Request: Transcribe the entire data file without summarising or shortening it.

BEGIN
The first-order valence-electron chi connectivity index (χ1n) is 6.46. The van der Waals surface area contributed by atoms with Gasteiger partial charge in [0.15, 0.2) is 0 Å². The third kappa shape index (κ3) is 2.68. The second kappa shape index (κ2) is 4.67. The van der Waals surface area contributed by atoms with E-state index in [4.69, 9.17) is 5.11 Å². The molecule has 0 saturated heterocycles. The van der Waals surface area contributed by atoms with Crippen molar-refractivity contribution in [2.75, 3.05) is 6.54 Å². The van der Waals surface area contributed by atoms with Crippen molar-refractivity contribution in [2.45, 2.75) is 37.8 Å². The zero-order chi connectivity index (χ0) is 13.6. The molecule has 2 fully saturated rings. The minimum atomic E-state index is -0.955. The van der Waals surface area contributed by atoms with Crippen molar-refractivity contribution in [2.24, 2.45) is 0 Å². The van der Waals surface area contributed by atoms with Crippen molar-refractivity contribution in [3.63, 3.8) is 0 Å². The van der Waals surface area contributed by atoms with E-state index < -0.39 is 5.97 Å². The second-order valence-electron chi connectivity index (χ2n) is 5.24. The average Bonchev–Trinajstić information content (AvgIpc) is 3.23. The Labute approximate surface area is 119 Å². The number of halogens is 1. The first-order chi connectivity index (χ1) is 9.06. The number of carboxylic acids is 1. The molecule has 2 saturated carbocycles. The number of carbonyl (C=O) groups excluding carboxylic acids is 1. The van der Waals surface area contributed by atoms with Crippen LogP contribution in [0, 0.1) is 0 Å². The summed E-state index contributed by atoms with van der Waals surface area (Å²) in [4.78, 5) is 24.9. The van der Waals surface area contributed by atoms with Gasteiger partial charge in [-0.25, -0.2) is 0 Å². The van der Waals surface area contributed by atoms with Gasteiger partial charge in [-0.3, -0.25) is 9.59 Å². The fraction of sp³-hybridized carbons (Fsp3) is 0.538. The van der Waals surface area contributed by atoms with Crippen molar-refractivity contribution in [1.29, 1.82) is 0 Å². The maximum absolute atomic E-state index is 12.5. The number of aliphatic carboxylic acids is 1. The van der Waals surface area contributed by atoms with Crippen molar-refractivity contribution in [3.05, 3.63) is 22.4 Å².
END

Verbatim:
The first-order valence-electron chi connectivity index (χ1n) is 6.46. The van der Waals surface area contributed by atoms with Gasteiger partial charge in [0.15, 0.2) is 0 Å². The third kappa shape index (κ3) is 2.68. The second kappa shape index (κ2) is 4.67. The van der Waals surface area contributed by atoms with E-state index in [4.69, 9.17) is 5.11 Å². The molecule has 0 saturated heterocycles. The van der Waals surface area contributed by atoms with Crippen molar-refractivity contribution in [2.75, 3.05) is 6.54 Å². The van der Waals surface area contributed by atoms with Crippen molar-refractivity contribution in [2.45, 2.75) is 37.8 Å². The zero-order chi connectivity index (χ0) is 13.6. The molecule has 2 fully saturated rings. The minimum atomic E-state index is -0.955. The van der Waals surface area contributed by atoms with Crippen molar-refractivity contribution in [2.24, 2.45) is 0 Å². The van der Waals surface area contributed by atoms with Crippen molar-refractivity contribution in [3.63, 3.8) is 0 Å². The van der Waals surface area contributed by atoms with E-state index < -0.39 is 5.97 Å². The second-order valence-electron chi connectivity index (χ2n) is 5.24. The average Bonchev–Trinajstić information content (AvgIpc) is 3.23. The Labute approximate surface area is 119 Å². The number of halogens is 1. The first-order chi connectivity index (χ1) is 9.06. The number of carboxylic acids is 1. The molecule has 2 saturated carbocycles. The number of carbonyl (C=O) groups excluding carboxylic acids is 1. The van der Waals surface area contributed by atoms with Crippen LogP contribution in [0, 0.1) is 0 Å². The summed E-state index contributed by atoms with van der Waals surface area (Å²) in [4.78, 5) is 24.9. The van der Waals surface area contributed by atoms with Gasteiger partial charge in [-0.25, -0.2) is 0 Å². The van der Waals surface area contributed by atoms with Gasteiger partial charge in [-0.3, -0.25) is 9.59 Å². The fraction of sp³-hybridized carbons (Fsp3) is 0.538. The van der Waals surface area contributed by atoms with Crippen molar-refractivity contribution in [1.29, 1.82) is 0 Å². The maximum absolute atomic E-state index is 12.5. The number of aliphatic carboxylic acids is 1. The van der Waals surface area contributed by atoms with Crippen molar-refractivity contribution in [3.05, 3.63) is 22.4 Å².